I used 2 tsps of Salt and 1/4 C brown sugar.  1 tsp Salt and 2 TBSP of Brown Sugar should be suitable for smaller batches. I found brown sugar to be most pleasant in the sauce than white. The richer molasses flavor blends much more easily than the blunt sugariness of granulated sugar.

Thicken with a flour/water slurry if necessary. Ideally the tomato sauce should coat the spoon.

Now your tomato sauce is done, how easy was that! Give it a good taste, notice how it taste like tomatoes, notice how you can taste the freshness and nuance of every ingredient in the sauce. Amazing! Package and enjoy!

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If you happened to have a food mill/squeezo, etc., that’s great because they can make massive quantities of sauce very quickly. Chop tomatoes with their skins on and follow the “Sauce” section of the recipe, after 40 minutes of cooking, run the mixture through the food mill. If you wish, reserve some of the sauce to make it chunky, or run it all through the food mill for a smooth puree.

Removing the skins, either through a food mill or by blanching, is important because of their bitter taste and leathery texture.

On the right is my BST tomato sauce mill. It is one of the most simple food mills, a crank, a bladed wheel and a fine mesh screen and is not changeable, unlike Squeezos. It also has a large hopper than can be filled to the brim.

For $10-$15 on eBay it’s so worth it! Squeezos are SO expensive brand new. I definately recommend checking on eBay you never know when someone wants to get rid of a food mill they never use!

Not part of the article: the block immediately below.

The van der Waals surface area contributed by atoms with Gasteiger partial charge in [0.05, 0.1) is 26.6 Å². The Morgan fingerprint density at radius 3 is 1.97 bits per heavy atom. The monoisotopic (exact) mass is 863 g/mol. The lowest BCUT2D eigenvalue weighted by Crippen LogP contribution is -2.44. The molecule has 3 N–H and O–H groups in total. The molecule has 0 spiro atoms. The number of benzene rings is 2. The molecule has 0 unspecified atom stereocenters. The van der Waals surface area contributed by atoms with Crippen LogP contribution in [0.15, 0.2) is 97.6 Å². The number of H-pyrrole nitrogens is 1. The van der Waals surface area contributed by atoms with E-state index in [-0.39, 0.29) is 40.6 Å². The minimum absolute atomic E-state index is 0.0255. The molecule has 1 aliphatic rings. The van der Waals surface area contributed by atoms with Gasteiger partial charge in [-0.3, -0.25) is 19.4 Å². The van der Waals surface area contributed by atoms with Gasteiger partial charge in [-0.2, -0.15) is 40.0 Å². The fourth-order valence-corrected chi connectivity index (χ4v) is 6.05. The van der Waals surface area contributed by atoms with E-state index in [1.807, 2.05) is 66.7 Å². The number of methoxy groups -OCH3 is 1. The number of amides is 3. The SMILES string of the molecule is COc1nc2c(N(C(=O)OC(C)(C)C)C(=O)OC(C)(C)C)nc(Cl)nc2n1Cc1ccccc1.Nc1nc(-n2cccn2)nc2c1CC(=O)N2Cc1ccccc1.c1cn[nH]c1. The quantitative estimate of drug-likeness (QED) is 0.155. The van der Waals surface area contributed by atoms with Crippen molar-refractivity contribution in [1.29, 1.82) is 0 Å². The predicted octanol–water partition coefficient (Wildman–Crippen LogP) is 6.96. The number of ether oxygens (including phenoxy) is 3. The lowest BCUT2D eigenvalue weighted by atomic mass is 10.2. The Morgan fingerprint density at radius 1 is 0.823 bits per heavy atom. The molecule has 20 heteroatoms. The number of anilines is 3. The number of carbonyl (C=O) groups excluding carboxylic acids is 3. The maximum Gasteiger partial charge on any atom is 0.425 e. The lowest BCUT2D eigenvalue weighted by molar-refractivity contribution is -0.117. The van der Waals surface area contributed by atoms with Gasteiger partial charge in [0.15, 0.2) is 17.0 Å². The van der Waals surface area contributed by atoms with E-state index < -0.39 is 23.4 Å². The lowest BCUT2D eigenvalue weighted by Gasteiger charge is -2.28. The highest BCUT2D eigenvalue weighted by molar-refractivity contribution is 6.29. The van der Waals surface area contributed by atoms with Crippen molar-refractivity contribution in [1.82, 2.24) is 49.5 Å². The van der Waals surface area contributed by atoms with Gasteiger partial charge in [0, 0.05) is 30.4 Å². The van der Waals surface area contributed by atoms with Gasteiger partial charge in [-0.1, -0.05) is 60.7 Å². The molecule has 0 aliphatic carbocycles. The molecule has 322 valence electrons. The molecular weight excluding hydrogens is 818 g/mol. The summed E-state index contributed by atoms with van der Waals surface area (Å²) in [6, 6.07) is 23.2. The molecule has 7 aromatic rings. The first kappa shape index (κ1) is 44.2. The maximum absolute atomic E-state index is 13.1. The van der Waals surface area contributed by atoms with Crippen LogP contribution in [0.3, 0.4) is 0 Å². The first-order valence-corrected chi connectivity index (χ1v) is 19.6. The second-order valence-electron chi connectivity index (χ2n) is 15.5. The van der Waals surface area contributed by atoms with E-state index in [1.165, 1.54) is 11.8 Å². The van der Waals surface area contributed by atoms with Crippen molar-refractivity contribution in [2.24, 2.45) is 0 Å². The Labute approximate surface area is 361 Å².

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Blackberry Season with Recipe

Posted in Recipes by Lzyjo on July 27, 2009

It’s mid July the height of blackberry season.Photobucket

Berries, like black gold, are a seasonal treat to be savored while they last.

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We always manage to eat all the before before we get around to making anything, but if you have a ton of berries to use, a lovely seasonal Blackberry-Apple pie would be a great way to use them! Here’s a Recipe from “Farm Journal’s Best-Ever Pies” cookbook. I haven’t tried it, but their recipes are always spot-on.

Double Pie Crust

2 C. flour

1 tsp. salt

1/2 C.  oil

3 Tbsp ice water

Sift or whisk flour and salt. Blend in oil with a fork or pastry blender, sprinkle ice water over the crumbly (sand-like) flour mixture. Form into a ball and divide roughly in half, one half slightly larger for the bottom. Chill. Roll out when ready to use

Blackberry-Apple Pie

3 C. Blackberries

1 C. Tart apples, pared and sliced.

1 C. Sugar

3 Tbsp Quick cooking tapioca (I would substitute corn starch for this)

1/2 Tsp Cinnamon

2 Tbsp butter, chopped.

Mix fruits together. Whisk dry ingredients. Mix  dry ingredients with the fruit. Pour into your pastry shell, dot with the 2 Tbsp of butter. Cover with the top crust and slit for steam to escape.

Bake at 425 for 40 to 50 minutes or until the crust is golden brown and the filling bubbly.

Cool before eating, if you can wait!

MMMM!!!!

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What To Do When Life Gives You Zucchini

Posted in Recipes by Lzyjo on December 25, 2008

What do you do when life gives you tons and tons of zucchini?….make zucchini bread!
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Eggless Chocolate Zucchini Bread

2 Pounds Zucchini (One large or two medium, grated with skin on)
3 Cups flour
3 tbsp cornstarch
1 tsp baking powder
2 tsp baking soda
1tsp salt
2 tsp cinnamon (optional)
1/2 Cup buttermilk or sour milk substitute
1/2 Cup oil
1/4 C unsweetened cocoa powder

Sift together flour, dry ingredients, and spices. Mix together oil and cocoa, blend, add sugar and mix until granular. Pour in buttermilk, mix, add flour 1/3 at a time. Stir in grated zucchini and pour into buttered pans or muffins tins.

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Muffins take about 20 Minutes at 350 degrees. A thicker loaf pan will take approximately 50 minutes.

This would also be great with chopped nuts, chocolate chips, or raisins.